Skip to main content

Jules Verne

Jules Gabriel Verne was a French novelist from the 19th-century and is the second most translated author in the world. He is considered the father of science fiction, inspiring not only writers but also scientists, inventors and explorers all over the world.

He is most well known for his  “Extraordinary Voyages”, a popular series of novels he used, according to his editor, to outline the history of the universe through physical, geographical and astronomical knowledge. He imagined impossible endeavours with the technology of the time, some of which still remain impossible today. Some of these exploratory adventures include, “Journey to the Center of the Earth”, “Twenty Thousand Leagues Under the Sea”, and “From the Earth to the Moon”. The latter would end up inspiring Yuri Gagarin, who became the first cosmonaut to journey into outer space completing an orbit of Earth in 1961.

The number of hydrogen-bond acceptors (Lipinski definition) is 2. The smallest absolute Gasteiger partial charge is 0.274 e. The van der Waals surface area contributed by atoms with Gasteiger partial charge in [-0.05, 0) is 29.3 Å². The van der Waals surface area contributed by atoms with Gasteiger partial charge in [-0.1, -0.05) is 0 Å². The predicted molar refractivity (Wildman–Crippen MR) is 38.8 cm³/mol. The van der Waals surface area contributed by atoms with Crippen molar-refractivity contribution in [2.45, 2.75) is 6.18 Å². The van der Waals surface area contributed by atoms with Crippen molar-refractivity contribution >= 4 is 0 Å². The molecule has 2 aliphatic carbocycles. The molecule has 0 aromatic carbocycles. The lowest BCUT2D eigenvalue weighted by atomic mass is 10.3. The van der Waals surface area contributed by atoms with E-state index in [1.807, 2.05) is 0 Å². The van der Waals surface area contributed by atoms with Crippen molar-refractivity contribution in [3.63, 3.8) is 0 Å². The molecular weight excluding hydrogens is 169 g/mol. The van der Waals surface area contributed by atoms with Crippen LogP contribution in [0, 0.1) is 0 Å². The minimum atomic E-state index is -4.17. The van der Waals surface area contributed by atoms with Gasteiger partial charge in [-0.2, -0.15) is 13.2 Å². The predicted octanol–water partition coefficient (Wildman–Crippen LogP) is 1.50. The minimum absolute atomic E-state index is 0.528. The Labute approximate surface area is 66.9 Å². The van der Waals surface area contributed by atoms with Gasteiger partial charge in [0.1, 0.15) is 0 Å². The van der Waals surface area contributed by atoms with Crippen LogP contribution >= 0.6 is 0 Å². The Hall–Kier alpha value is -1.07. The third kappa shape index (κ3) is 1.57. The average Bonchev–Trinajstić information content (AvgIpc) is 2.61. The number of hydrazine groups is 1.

Verne was a man ahead of his time. He introduced Nautilus to us, a full-electrical colossal submarine, at the time that electrical applications were still at inception. He described “projectiles” taking passengers to the moon and spacecraft landing on the ocean and floating. He predicted video conferencing technology and newscast when the written form was the only way people could communicate and be informed. In summary, he anticipated modern technologies before their actual time in a very entertaining format.

Civilisation will never recede due to the law of necessity always forcing it onwards